News Archive 2009-2018

The Untold Stories of Three Black Women Activists Archives

formation Three biographers of black female activists recently got together at Bowdoin to discuss the commonalities and differences in the historical figures they study.

Jen Scanlon, professor of gender, sexuality, and women’s studies at Bowdoin and the interim dean for academic affairs, is the author of the first biography on Anna Arnold Hedgeman (1899-1990). Sherie Randolph, associate professor of history at Georgia Institute of Technology, is the first biographer of Florynce “Flo” Kennedy (1916-2000), and Jeanne Theoharis, distinguished professor of political science at Brooklyn College, CUNY, is an expert on Rosa Parks (1913-2005).

Their conversation was moderated by Judith Casselberry, associate professor of Africana Studies at Bowdoin College.

The panelists pointed out the discrepancy between how history has treated Parks and how it has treated Hedegman and Kennedy. While Hedgeman and Kennedy are largely unknown, Parks has become an internationally recognized symbol for the civil rights movement. Even so, many people’s knowledge of Parks is limited to a single act of protest on a Montgomery bus. Meanwhile, her long career as a dedicated activist is less understood.

Anna Arnold Hedgeman should be a household name in the U.S.,” Jen Scanlon said. “Anna was a remarkable civil rights and feminist leader through the 20th century. She was a person of many firsts and onlys.” Hedgeman was the first black graduate of Hamline University in St. Paul, Minn. She was the first woman to be appointed to a mayoral cabinet in New York City. She was the only woman on the organizing committee of the 1963 March on Washington, and in that role, she persuaded 40,000 white people to march. In her lifetime, she also worked hard to desegregate churches. “She so believed desegregation and Christianity were linked,” Scanlon said.

Flo Kennedy was a black feminist lawyer who earned her degree from Colombia Law School. She helped overturn abortion laws, setting a precedent for a legal strategy used in the Roe vs. Wade case. “She was a lawyer for many black power activists,” Randolph continued. Kennedy was also the founder of several radical and predominantly white feminist organizations, as well as a founding member of the National Organization for Women. “Flo represents what we now call intersectionality,” Randolph said, in that she fought against racism, as well as against sexism and homophobia.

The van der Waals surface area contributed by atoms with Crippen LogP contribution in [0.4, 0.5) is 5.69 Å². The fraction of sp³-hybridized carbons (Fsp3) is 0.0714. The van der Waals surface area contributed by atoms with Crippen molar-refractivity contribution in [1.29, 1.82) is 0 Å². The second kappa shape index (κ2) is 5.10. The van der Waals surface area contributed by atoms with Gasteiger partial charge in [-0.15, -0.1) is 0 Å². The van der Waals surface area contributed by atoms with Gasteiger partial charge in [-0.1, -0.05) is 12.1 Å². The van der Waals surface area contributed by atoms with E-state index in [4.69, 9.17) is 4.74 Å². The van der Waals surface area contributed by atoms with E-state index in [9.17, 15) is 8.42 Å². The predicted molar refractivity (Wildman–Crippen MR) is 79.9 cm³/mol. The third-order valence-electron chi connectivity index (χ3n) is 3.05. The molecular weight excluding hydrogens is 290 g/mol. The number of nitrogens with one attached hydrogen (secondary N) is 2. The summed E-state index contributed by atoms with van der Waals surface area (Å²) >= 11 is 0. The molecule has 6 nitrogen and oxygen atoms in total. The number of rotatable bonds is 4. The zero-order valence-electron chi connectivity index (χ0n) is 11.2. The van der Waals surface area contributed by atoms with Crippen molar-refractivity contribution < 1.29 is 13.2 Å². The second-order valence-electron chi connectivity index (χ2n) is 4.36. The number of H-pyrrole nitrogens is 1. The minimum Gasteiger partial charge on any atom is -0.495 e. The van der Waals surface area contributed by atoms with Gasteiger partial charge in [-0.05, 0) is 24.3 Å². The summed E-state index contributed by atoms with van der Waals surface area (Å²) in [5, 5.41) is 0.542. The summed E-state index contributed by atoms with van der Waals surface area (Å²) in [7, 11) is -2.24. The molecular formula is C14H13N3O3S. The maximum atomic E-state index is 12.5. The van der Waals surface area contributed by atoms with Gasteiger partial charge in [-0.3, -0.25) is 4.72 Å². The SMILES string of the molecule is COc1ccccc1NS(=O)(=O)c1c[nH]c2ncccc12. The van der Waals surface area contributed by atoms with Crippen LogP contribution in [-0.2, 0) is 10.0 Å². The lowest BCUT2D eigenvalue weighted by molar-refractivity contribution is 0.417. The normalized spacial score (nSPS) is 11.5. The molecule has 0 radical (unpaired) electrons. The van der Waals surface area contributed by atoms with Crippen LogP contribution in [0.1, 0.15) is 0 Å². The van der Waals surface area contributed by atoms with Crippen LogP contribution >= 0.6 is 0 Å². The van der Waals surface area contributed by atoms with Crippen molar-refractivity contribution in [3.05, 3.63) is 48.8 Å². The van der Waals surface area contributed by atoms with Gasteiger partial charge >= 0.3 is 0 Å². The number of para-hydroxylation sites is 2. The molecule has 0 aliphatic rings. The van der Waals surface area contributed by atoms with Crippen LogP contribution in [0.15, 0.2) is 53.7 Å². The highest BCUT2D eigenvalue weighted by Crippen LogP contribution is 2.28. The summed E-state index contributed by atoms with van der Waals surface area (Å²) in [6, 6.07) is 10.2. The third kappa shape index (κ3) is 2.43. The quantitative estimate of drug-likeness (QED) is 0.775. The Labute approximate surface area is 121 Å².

“My students call Rosa Parks the bus lady,” Theoharis began. “The version we learn in elementary school is that she was tired. She was old. It was a one-day thing; she was a one-note wonder.” In fact, when she refused to give up her seat to a white passenger in 1955, Parks was 42 and had been a civil rights activist for a decade. She helped transform NAACP’s Montgomery, Ala., chapter into a forceful group that focused on voter registration and criminal justice. Later, after she had moved to Detroit, Parks fought for economic justice and housing rights, and against police brutality. Yet, the extent and complexity of her career is often overlooked in classrooms. “The whole scope of her life raises questions about what we learn and why we learn what we learn,” Theoharis said.


Left to right: Judith Casselberry, Jen Scanlon, Sherie Randolph, and Jeanne Theoharis

Moderator Judith Casselberry launched the discussion by posing a question for the sake of the largely student audience, asking the panelists what students can learn from these women about their own activism.

According to Randolph, Flo Kennedy was skilled at working with the media, turning reporters away from the mainstream conversation around racism and toward untold stories. She organized attention-getting demonstrations, and once the press had arrived, she and other activists would use the opportunity to articulate their views. “You see Black Lives leaders emulating that in many ways,” Randolph said, staging protests that capture the media’s attention and helping to transform the national dialogue around race in the U.S.

For Theoharis, Parks exemplifies the importance of persistence—the value of pushing on with one’s work through discouragement and weariness. Parks slogged away for equal rights for years with little impact. When she refused to give up her bus seat, she had no idea whether it would make a difference. “She was feeling burned out, she was feeling like she might not see change in her lifetime,” Theoharis said. “But at some moment, things do change and history moves.” Though the spirits of today’s student activists might at times get worn, Theoharis encouraged them to “keep walking forward.” She added, “Other people have walked forward in that same spirit.”

Scanlon said that Hedgeman experienced the tension that many activists in America experience, the feeling that this was her country and yet not her country. Grappling with this tension was “exhausting” for her, she explained. “There was one night when a white woman in an audience [asked] Hedgeman, ‘Why do you talk about race all the time?’ And she said to this woman, ‘That is a good question…think of all the things I haven’t done with my life because I have had to talk about race—and I am sick of it, but I keep doing it.'” Scanlon added, “And she kept at it, and she always believed that the United States was a work in progress, and one that needed a lot of work.”